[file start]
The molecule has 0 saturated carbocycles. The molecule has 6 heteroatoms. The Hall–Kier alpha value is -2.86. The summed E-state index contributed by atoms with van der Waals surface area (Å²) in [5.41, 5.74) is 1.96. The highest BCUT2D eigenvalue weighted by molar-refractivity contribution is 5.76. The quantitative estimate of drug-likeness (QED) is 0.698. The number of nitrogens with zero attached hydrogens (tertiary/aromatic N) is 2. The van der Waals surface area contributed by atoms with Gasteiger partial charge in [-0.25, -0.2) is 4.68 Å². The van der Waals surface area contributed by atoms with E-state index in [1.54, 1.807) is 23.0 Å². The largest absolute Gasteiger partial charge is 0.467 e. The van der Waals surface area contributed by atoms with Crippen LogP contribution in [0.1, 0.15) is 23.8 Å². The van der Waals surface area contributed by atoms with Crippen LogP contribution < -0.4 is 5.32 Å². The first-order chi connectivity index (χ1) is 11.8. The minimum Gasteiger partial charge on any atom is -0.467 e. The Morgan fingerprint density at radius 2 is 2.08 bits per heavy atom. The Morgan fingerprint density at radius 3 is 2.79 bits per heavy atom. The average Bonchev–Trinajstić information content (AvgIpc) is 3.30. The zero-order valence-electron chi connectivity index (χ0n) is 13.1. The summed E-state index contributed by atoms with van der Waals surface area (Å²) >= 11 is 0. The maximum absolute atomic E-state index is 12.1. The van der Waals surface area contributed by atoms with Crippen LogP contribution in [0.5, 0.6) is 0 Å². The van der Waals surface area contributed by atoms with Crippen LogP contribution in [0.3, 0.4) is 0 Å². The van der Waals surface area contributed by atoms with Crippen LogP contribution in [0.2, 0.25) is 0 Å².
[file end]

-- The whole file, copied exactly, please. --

The molecule has 0 saturated carbocycles. The molecule has 6 heteroatoms. The Hall–Kier alpha value is -2.86. The summed E-state index contributed by atoms with van der Waals surface area (Å²) in [5.41, 5.74) is 1.96. The highest BCUT2D eigenvalue weighted by molar-refractivity contribution is 5.76. The quantitative estimate of drug-likeness (QED) is 0.698. The number of nitrogens with zero attached hydrogens (tertiary/aromatic N) is 2. The van der Waals surface area contributed by atoms with Gasteiger partial charge in [-0.25, -0.2) is 4.68 Å². The van der Waals surface area contributed by atoms with E-state index in [1.54, 1.807) is 23.0 Å². The largest absolute Gasteiger partial charge is 0.467 e. The van der Waals surface area contributed by atoms with Crippen LogP contribution in [0.1, 0.15) is 23.8 Å². The van der Waals surface area contributed by atoms with Crippen LogP contribution < -0.4 is 5.32 Å². The first-order chi connectivity index (χ1) is 11.8. The minimum Gasteiger partial charge on any atom is -0.467 e. The Morgan fingerprint density at radius 2 is 2.08 bits per heavy atom. The Morgan fingerprint density at radius 3 is 2.79 bits per heavy atom. The average Bonchev–Trinajstić information content (AvgIpc) is 3.30. The zero-order valence-electron chi connectivity index (χ0n) is 13.1. The summed E-state index contributed by atoms with van der Waals surface area (Å²) >= 11 is 0. The maximum absolute atomic E-state index is 12.1. The van der Waals surface area contributed by atoms with Crippen LogP contribution in [0.5, 0.6) is 0 Å². The van der Waals surface area contributed by atoms with Crippen LogP contribution in [0.3, 0.4) is 0 Å². The van der Waals surface area contributed by atoms with Crippen LogP contribution in [0.2, 0.25) is 0 Å².